The organization is also involved in the Power Learn Project, which is upskilling the continent’s youth with the tools to drive positive change, with the target of 1 million graduates by 2027. “The AI market is going to explode,” Mayua says. “If we miss this opportunity, it’s going to be like missing the dot-com window.”
While Adanian now operates in six African markets, its recent strategic partnership with MTN-founded Ayoba focuses on driving the growth of small businesses in Nigeria with scope to expand to other countries.
The SME Accelerator aims to address the key obstacles facing SMEs, such as limited access to capital, technology infrastructure, market access and mentorship, while simultaneously driving innovation, competitiveness, growth and sustainable employment opportunities.
It also gives businesses access to the features of Ayoba’s all-in-one app – which incorporates messaging, hyperlocal content, gaming, music and ecommerce – along with its fast-growing audience. This year, it surpassed 30 million monthly users, a figure that highlights its growing clout and makes it the perfect platform for developing entrepreneurs, according to Head of Ecosystem Development Shiela Yabo.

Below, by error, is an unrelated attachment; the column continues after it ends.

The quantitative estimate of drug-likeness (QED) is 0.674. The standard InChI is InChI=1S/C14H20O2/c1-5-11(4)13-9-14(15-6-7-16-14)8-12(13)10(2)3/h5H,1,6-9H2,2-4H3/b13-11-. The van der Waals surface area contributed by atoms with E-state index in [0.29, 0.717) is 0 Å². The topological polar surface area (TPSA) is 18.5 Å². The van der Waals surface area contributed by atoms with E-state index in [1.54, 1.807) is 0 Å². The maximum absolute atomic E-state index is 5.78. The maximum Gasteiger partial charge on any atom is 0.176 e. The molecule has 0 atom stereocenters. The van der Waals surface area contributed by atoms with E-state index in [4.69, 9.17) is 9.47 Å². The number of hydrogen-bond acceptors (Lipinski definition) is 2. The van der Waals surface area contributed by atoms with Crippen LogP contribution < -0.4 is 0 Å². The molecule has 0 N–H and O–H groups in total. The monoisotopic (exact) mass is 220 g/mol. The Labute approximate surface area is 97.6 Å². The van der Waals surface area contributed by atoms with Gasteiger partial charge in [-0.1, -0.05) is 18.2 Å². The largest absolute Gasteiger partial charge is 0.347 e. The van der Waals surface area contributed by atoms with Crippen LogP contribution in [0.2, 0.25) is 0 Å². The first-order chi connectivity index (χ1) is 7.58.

“We expect that when they finish that program, they are building viable businesses,” she explains. Most of the de-risking has been done for these businesses to be able to succeed. For us, we see investing earlier on in entrepreneurs, whether it’s an SME or a startup, as the way to go. The return on investment lies where we are building a healthy public pipeline for us in the future.”
“You cannot copy what is done in the western world and paste it into an African context.” – Shiela Yabo
Yabo describes her work at Ayoba as “corporate innovation”, bringing ideas to scale. “It sounds weird to say corporate in a startup, but that’s the framework that we are using – looking at how do we nurture and develop these early ideas or maturing businesses and make sure that they are well equipped,” she says.
“What I think is also happening now is that we are taking ownership of what technology and innovation means through an African lens, controlling the narrative and what technology means in Africa and having African people run businesses for other African people. You cannot copy what is done in the western world and paste it into an African context.